Assuming that the true mass is the minimum mass, the radius may be calculated using various models. For example, if Gliese 581c is a rocky planet with a large iron core, it should have a radius approximately 50% larger than that of Earth, according to Udry's team.[3][6] Gravity on such a planet's surface would be approximately 2.24 times as strong as on Earth. However, if Gliese 581c is an icy and/or watery planet, its radius would be less than 2 times that of Earth, even with a very large outer hydrosphere, according to density models compiled by Diana Valencia and her team for Gliese 876 d.[7] Gravity on the surface of such an icy and/or watery planet would be at least 1.25 times as strong as on Earth. They claim the real value of the radius may be anything between the two extremes calculated by density models outlined above.[8]

Other scientists' views differ. Sara Seager at MIT has speculated that Gliese 581c and other five-Earth-mass planets could be:[9]

If the planet transits the star as seen from the direction of the Earth, the radius should be measurable, albeit with some uncertainty. Unfortunately, measurements made with the Canadian-built MOST space telescope indicate that transits do not occur.[10]

The new research suggests that the rocky centres of super-Earths are unlikely to evolve into terrestrial rocky planets like the inner planets of the Solar System because they appear to hold onto their large atmospheres. Rather than evolving to a planet composed mainly of rock with a thin atmosphere, the small rocky core remains engulfed by its large hydrogen-rich envelope.[11][12]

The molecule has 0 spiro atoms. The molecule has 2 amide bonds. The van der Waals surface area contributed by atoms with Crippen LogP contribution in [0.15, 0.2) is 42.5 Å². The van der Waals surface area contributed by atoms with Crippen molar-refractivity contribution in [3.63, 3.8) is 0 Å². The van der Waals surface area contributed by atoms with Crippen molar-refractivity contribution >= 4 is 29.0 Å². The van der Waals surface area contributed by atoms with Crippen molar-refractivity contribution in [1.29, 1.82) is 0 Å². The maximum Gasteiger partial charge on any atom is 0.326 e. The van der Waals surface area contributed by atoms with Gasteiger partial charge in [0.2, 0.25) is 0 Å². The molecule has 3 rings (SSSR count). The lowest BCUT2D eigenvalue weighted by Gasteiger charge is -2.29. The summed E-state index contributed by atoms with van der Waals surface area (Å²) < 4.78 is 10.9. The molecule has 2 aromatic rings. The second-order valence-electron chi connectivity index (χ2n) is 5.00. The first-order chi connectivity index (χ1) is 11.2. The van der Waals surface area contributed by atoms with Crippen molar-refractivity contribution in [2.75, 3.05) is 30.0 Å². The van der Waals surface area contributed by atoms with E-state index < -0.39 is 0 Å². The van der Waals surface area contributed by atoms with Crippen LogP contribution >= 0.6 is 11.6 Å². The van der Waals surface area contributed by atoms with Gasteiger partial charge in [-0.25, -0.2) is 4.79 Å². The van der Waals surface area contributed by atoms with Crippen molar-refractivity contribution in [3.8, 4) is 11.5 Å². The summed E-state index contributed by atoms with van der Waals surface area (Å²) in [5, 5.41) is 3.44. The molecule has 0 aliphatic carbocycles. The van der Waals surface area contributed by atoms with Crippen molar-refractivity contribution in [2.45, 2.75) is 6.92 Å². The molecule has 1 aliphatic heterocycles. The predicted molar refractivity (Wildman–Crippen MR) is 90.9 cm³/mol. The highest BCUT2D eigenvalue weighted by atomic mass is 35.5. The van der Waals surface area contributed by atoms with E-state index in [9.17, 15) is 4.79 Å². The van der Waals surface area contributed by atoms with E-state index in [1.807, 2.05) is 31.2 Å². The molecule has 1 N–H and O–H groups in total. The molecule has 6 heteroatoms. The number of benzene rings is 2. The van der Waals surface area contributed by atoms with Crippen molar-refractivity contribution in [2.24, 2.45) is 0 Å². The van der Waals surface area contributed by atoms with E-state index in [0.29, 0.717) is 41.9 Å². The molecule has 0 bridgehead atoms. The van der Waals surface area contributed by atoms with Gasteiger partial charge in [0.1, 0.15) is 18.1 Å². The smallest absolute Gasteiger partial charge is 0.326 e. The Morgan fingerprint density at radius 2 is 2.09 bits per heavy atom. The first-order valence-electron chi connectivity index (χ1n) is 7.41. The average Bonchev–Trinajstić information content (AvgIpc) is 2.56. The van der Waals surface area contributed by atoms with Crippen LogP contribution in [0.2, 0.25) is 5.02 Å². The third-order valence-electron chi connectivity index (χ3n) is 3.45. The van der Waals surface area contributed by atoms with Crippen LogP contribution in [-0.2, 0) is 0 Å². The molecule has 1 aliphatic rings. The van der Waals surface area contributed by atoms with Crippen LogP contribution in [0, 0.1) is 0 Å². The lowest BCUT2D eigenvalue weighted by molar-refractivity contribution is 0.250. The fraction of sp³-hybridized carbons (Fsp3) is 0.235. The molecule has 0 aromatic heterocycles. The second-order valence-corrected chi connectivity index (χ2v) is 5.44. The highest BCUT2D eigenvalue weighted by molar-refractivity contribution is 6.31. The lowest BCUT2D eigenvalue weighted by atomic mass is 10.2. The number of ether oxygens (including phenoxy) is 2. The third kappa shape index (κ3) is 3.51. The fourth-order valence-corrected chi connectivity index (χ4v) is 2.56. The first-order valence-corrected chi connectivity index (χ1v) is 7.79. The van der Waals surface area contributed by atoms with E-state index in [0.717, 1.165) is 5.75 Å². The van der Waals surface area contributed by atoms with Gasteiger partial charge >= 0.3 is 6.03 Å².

The orbits of the Gliese 581 system, as per the 2009 analysis excluding planet g. In the picture, Gliese 581c is the third planet from the star.

Gliese 581c has an orbital period ("year") of 13 Earth days[13] and its orbital radius is only about 7% that of the Earth, about 11 million km,[14] while the Earth is 150 million km from the Sun.[15] Since the host star is smaller and colder than the Sun—and thus less luminous—this distance places the planet on the "warm" edge of the habitable zone around the star according to Udry's team.[3][6] Note that in astrophysics, the "habitable zone" is defined as the range of distances from the star at which a planet could support liquid water on its surface: it should not be taken to mean that the planet's environment would be suitable for humans, a situation which requires a more restrictive range of parameters. A typical radius for an M0 star of Gliese 581's age and metallicity is 0.00128 AU,[16] against the Sun's 0.00465 AU. This proximity means that the primary star should appear 3.75 times wider and 14 times larger in area for an observer on the planet's surface looking at the sky than the Sun appears to be from Earth's surface.

Tidal lockEdit

Because of its small separation from Gliese 581, the planet has been generally considered to always have one hemisphere facing the star (only day), and the other always facing away (only night), or in other words being tidally locked.[17][18] The most recent orbital fit to the system, taking stellar activity into account indicates a circular orbit,[1] but older fits use an eccentricity between 0.10 and 0.22. If the orbit of the planet were eccentric, it would undergo violent tidal flexing.[19] Because tidal forces are stronger when the planet is close to the star, eccentric planets are expected to have a rotation period that is shorter than its orbital period, also called pseudo-synchronization.[20] An example of this effect is seen in Mercury, which is tidally locked in a 3:2 resonance, completing three rotations every two orbits. In any case, even in the case of 1:1 tidal lock, the planet would undergo libration and the terminator would be alternatively lit and darkened during libration.[21]